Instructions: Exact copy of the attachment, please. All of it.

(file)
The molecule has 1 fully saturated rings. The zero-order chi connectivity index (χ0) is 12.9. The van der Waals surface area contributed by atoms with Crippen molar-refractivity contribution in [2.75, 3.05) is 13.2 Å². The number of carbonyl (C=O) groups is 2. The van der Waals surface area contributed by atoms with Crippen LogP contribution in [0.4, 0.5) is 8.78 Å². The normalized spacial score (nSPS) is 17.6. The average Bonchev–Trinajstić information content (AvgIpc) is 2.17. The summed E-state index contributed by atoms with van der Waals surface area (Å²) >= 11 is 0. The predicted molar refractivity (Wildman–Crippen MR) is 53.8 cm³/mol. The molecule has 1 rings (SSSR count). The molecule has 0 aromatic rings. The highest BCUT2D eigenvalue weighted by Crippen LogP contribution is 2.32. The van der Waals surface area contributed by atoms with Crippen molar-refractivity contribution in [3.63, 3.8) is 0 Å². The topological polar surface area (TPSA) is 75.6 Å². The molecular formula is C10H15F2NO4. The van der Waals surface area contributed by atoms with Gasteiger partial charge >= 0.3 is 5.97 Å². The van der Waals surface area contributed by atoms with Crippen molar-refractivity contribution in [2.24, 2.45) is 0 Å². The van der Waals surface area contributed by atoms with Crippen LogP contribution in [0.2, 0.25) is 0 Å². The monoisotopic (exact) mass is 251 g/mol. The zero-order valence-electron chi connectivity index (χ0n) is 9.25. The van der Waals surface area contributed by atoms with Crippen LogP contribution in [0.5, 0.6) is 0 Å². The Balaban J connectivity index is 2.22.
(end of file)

The molecule has 1 fully saturated rings. The zero-order chi connectivity index (χ0) is 12.9. The van der Waals surface area contributed by atoms with Crippen molar-refractivity contribution in [2.75, 3.05) is 13.2 Å². The number of carbonyl (C=O) groups is 2. The van der Waals surface area contributed by atoms with Crippen LogP contribution in [0.4, 0.5) is 8.78 Å². The normalized spacial score (nSPS) is 17.6. The average Bonchev–Trinajstić information content (AvgIpc) is 2.17. The summed E-state index contributed by atoms with van der Waals surface area (Å²) >= 11 is 0. The predicted molar refractivity (Wildman–Crippen MR) is 53.8 cm³/mol. The molecule has 1 rings (SSSR count). The molecule has 0 aromatic rings. The highest BCUT2D eigenvalue weighted by Crippen LogP contribution is 2.32. The van der Waals surface area contributed by atoms with Crippen molar-refractivity contribution in [3.63, 3.8) is 0 Å². The topological polar surface area (TPSA) is 75.6 Å². The molecular formula is C10H15F2NO4. The van der Waals surface area contributed by atoms with Gasteiger partial charge >= 0.3 is 5.97 Å². The van der Waals surface area contributed by atoms with Crippen molar-refractivity contribution in [2.24, 2.45) is 0 Å². The van der Waals surface area contributed by atoms with Crippen LogP contribution in [0.2, 0.25) is 0 Å². The monoisotopic (exact) mass is 251 g/mol. The zero-order valence-electron chi connectivity index (χ0n) is 9.25. The van der Waals surface area contributed by atoms with Crippen LogP contribution in [0.5, 0.6) is 0 Å². The Balaban J connectivity index is 2.22.